Aurora and Sol

Those are the names people: mark em down. Flexamp is on its way out :). I kinda want the player name to be independent of the technology behind it (I am following an industry norm here. There arent and C++MediaPlayers or JavaAmp 😛 ). While these names may or may not stick, these are the package names of the Flex Project and the J2EE Project on my Eclipse application so they will always be reflected in the source files.
I am fairly far ahead on the clientside implementation of the player but am just about starting the J2EE part. I havent mucked around with J2EE as much although I do come from a Java background as such. Desktop Java has much fewer rules to adehere to. The first step in J2EE is the biggest one and understanding the structure of a J2EE app does take some serious reading.
Of course there is a leap from the book to the server ;).
So here is the story of day 1 of Sol development.

Step 0 – Choose Eclipse:
I do all my programming on Eclipse and love it. Ever since the ASDT plugin came out, Eclipse has been my standard development environment. Its well integraded with CVS and SVN and allows quick text searches which makes life a lot easier. And developing Flash and Java on the same IDE is veeeery convinient. The web tools project is something I am just getting used to and while I have heard seasoned Java developers complain about certain features, my own experience has been fairly good. So armed with Google, I created the Sol project.

Step 1 – Get your J2EE app container + MySQL database:
My www host runs Tomcat 5.0.27 so thats what I run as well. I also downloaded the appropriate MySQL version

Step-2 – Create the Dynamic Web Application Project:
This is a project template that I think came with the web tools plugin on Eclipse. Once you create a new Dynamic Web Project, Eclipse will create the WEB-INF, META-INF, classes and lib directories as per the J2EE spec(A typical j2ee webapp should look like this) in a folder called WebContent. That folder can go as is as a webapp in a container (although typically you would deploy it as a web archive (war) file).

Step 3 – Include the jstl taglibs in your container:
Since I will be using the Java Standard Taglibs, I downloaded the jars from the Apache site. Include these taglibs in either your application’s lib folder or, preferably, in your container’s common lib directory (TOMCAT_HOME/ROOT/common/lib/) which would make them visible to all the webapps.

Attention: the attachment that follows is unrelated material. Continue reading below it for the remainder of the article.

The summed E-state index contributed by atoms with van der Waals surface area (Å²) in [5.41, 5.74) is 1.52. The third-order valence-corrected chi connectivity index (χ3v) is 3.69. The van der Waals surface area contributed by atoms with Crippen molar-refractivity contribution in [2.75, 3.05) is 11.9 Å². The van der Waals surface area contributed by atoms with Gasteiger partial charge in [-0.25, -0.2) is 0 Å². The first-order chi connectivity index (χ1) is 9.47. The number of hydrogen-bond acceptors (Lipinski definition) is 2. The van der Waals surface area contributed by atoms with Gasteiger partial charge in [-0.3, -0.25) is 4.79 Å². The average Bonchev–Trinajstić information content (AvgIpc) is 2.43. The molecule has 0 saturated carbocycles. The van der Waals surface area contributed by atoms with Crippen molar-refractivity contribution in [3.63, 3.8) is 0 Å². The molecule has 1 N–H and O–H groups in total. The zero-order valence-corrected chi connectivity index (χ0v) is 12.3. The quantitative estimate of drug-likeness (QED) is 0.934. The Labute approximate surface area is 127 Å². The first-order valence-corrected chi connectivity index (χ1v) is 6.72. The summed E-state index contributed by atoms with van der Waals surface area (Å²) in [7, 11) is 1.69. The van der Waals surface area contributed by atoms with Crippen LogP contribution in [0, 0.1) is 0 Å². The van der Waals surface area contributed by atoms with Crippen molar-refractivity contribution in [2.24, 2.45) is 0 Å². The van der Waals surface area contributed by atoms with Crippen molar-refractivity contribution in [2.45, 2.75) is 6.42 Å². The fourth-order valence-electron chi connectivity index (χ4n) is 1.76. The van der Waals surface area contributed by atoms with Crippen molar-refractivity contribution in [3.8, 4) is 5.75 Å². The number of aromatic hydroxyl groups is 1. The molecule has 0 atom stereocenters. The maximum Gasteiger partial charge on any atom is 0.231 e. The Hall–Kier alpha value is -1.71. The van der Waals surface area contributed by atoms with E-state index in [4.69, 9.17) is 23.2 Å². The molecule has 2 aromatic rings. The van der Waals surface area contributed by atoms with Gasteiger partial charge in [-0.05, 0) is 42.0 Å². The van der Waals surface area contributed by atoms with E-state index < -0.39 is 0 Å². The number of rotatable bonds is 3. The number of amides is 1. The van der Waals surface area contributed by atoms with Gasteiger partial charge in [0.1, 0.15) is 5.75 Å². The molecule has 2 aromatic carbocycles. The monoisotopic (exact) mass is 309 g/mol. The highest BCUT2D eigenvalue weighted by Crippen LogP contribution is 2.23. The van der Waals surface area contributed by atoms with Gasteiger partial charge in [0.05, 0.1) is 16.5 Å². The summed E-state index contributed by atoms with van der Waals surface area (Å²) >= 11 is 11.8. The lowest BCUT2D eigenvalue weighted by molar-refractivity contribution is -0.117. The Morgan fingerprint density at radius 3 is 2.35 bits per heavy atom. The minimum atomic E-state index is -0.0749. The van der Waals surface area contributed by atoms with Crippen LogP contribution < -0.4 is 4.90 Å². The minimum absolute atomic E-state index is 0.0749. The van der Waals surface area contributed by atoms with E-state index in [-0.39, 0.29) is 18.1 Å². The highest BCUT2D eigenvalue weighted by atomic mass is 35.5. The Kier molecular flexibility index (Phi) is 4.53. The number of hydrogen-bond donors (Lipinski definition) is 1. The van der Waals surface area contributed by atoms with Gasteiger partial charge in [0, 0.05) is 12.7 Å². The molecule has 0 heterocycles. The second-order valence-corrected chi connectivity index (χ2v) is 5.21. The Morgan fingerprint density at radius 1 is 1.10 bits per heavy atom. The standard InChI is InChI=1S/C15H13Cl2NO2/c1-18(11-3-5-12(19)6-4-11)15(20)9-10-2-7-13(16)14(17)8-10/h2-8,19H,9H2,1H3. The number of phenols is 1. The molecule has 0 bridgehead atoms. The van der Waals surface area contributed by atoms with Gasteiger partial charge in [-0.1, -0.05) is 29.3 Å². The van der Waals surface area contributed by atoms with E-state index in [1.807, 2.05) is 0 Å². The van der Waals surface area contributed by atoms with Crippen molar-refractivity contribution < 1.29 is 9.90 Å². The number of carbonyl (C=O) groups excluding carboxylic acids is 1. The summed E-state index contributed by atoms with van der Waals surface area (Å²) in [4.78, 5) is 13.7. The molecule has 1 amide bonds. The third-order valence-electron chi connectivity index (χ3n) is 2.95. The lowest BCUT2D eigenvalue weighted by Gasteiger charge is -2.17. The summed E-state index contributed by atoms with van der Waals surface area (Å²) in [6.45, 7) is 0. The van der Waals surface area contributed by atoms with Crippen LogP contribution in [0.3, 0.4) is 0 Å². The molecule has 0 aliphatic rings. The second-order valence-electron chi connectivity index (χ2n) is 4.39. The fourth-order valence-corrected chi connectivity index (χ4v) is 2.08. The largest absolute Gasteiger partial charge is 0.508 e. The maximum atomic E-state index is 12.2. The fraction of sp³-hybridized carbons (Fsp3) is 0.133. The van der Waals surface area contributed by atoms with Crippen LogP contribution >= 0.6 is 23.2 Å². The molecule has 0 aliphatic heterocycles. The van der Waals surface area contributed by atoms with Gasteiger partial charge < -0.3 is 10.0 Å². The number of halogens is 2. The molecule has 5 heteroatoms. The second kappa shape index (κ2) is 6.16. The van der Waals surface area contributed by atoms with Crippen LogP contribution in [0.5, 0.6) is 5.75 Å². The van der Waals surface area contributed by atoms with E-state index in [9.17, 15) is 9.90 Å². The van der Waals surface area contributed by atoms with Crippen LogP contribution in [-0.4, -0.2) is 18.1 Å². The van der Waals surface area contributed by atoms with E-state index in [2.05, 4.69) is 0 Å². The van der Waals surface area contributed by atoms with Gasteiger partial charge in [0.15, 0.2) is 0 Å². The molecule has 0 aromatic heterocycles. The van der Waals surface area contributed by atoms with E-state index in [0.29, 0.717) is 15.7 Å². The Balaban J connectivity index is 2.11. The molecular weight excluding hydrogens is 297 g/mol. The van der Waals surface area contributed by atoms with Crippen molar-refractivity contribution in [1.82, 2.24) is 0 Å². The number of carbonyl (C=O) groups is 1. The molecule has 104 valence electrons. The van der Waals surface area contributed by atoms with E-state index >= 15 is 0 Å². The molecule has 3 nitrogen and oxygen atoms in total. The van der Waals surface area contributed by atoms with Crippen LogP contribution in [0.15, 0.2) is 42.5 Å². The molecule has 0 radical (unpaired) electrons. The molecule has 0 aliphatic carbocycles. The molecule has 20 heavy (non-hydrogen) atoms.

Step 4 – Create your basic JSP
Since the goal of this pass is to verify that my installation is correct, I wrote the simplest JSP file. You can download it from here.

Step 5 – Run the JSP from within Eclipse:
Make sure that the Tomcat Engine isnt running and then right click on the project and choose Run As … > Run on the server. Update the files if prompted and point to the installation directory of the Tomcat server when prompted to choose the local server. As the server starts up, the server logs appear in the Console window. Eclipse will then launch the built in browser and point it to the application root. Click on the JSP page and ensure that it works.

Possible issue: I have no idea why this was happening but even though my JAVA_HOME environment variable was pointed correctly to the JDK, Tomcat could still not find the javac tool to compile my JSP. On a thread I found the solution to put the tools.jar into the TOMCAT_HOME/common/lib directory. That worked.

Cheers.

Https on Apache Tomcat 5.5

I tried to play around with Flex Data Services today. So I downloaded the package and went through the install. Now since I already have an instance of Apache Tomcat 5.5 running on my laptop I was less than inclined to install JRun. So I installed the non-JRun package and deployed the FDS WARs. I ran the the collaborative dashboard example and things looked good. The other application I had been eyeing for a while was the NoteTag example application written by Adobe. For the uninitiated, NoteTag is a collaborative note taking application. The coolest part of NoteTag is that it doesnt have a backend database but rather uses Blogger, TypePad and Del.icio.us to store the data. However since these services require authentication over SSL, I had to install a security certificate on my Tomcat instance.

So here is how I went about it. First of all, the SSL key generator is part of the core JDK as of Java 1.4. The keytool is available at %JAVA_HOME%binkeytool.exe. Run it as specified at the Apache Tomcat tutorial site: